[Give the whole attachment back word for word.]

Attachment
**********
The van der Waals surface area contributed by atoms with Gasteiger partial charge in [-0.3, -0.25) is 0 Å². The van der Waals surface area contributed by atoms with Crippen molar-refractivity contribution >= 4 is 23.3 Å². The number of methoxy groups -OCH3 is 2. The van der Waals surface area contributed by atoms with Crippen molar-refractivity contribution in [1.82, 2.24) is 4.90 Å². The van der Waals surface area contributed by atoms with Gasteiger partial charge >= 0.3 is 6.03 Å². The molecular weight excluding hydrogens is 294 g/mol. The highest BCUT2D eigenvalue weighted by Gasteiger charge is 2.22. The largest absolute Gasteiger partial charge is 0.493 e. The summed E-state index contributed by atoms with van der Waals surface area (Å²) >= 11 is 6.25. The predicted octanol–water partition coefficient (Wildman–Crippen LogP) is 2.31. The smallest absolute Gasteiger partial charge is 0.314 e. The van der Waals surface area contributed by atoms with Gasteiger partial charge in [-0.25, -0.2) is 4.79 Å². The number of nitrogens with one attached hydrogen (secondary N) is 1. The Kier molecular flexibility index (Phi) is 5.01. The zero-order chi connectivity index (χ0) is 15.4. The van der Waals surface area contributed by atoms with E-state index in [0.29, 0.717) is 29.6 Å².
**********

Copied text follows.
The van der Waals surface area contributed by atoms with Gasteiger partial charge in [-0.3, -0.25) is 0 Å². The van der Waals surface area contributed by atoms with Crippen molar-refractivity contribution >= 4 is 23.3 Å². The number of methoxy groups -OCH3 is 2. The van der Waals surface area contributed by atoms with Crippen molar-refractivity contribution in [1.82, 2.24) is 4.90 Å². The van der Waals surface area contributed by atoms with Gasteiger partial charge >= 0.3 is 6.03 Å². The molecular weight excluding hydrogens is 294 g/mol. The highest BCUT2D eigenvalue weighted by Gasteiger charge is 2.22. The largest absolute Gasteiger partial charge is 0.493 e. The summed E-state index contributed by atoms with van der Waals surface area (Å²) >= 11 is 6.25. The predicted octanol–water partition coefficient (Wildman–Crippen LogP) is 2.31. The smallest absolute Gasteiger partial charge is 0.314 e. The van der Waals surface area contributed by atoms with Gasteiger partial charge in [-0.25, -0.2) is 4.79 Å². The number of nitrogens with one attached hydrogen (secondary N) is 1. The Kier molecular flexibility index (Phi) is 5.01. The zero-order chi connectivity index (χ0) is 15.4. The van der Waals surface area contributed by atoms with E-state index in [0.29, 0.717) is 29.6 Å².